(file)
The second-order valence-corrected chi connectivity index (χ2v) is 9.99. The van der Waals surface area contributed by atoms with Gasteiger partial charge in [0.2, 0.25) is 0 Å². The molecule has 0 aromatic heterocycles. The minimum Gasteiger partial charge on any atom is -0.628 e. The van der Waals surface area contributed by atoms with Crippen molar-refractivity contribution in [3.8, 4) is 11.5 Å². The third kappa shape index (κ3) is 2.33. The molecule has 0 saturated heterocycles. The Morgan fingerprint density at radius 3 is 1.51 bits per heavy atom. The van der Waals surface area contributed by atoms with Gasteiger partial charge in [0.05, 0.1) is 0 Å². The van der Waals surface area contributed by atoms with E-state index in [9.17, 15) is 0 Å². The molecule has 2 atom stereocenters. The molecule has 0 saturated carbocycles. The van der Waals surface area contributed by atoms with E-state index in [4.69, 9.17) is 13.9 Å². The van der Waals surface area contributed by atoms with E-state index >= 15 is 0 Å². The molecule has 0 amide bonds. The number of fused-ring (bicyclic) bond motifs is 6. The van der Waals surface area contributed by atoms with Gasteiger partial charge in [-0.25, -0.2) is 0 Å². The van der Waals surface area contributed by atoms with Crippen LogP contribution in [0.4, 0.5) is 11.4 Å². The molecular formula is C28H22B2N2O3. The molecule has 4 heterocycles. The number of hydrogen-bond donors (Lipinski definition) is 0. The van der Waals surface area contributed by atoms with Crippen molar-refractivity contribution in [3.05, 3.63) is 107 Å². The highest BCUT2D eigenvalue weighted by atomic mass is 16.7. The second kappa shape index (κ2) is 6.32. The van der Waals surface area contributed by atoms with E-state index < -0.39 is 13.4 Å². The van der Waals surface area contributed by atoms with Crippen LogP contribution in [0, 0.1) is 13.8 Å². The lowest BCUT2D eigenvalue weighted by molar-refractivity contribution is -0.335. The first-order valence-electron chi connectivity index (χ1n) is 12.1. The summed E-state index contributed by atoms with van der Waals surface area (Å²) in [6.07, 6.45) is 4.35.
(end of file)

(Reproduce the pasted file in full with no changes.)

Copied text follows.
The second-order valence-corrected chi connectivity index (χ2v) is 9.99. The van der Waals surface area contributed by atoms with Gasteiger partial charge in [0.2, 0.25) is 0 Å². The molecule has 0 aromatic heterocycles. The minimum Gasteiger partial charge on any atom is -0.628 e. The van der Waals surface area contributed by atoms with Crippen molar-refractivity contribution in [3.8, 4) is 11.5 Å². The third kappa shape index (κ3) is 2.33. The molecule has 0 saturated heterocycles. The Morgan fingerprint density at radius 3 is 1.51 bits per heavy atom. The van der Waals surface area contributed by atoms with Gasteiger partial charge in [0.05, 0.1) is 0 Å². The van der Waals surface area contributed by atoms with E-state index in [9.17, 15) is 0 Å². The molecule has 2 atom stereocenters. The molecule has 0 saturated carbocycles. The van der Waals surface area contributed by atoms with E-state index in [4.69, 9.17) is 13.9 Å². The van der Waals surface area contributed by atoms with E-state index >= 15 is 0 Å². The molecule has 0 amide bonds. The number of fused-ring (bicyclic) bond motifs is 6. The van der Waals surface area contributed by atoms with Gasteiger partial charge in [-0.25, -0.2) is 0 Å². The van der Waals surface area contributed by atoms with Crippen LogP contribution in [0.4, 0.5) is 11.4 Å². The molecular formula is C28H22B2N2O3. The molecule has 4 heterocycles. The number of hydrogen-bond donors (Lipinski definition) is 0. The van der Waals surface area contributed by atoms with Crippen molar-refractivity contribution in [3.05, 3.63) is 107 Å². The highest BCUT2D eigenvalue weighted by atomic mass is 16.7. The second kappa shape index (κ2) is 6.32. The van der Waals surface area contributed by atoms with E-state index < -0.39 is 13.4 Å². The van der Waals surface area contributed by atoms with Crippen LogP contribution in [0, 0.1) is 13.8 Å². The lowest BCUT2D eigenvalue weighted by molar-refractivity contribution is -0.335. The first-order valence-electron chi connectivity index (χ1n) is 12.1. The summed E-state index contributed by atoms with van der Waals surface area (Å²) in [6.07, 6.45) is 4.35.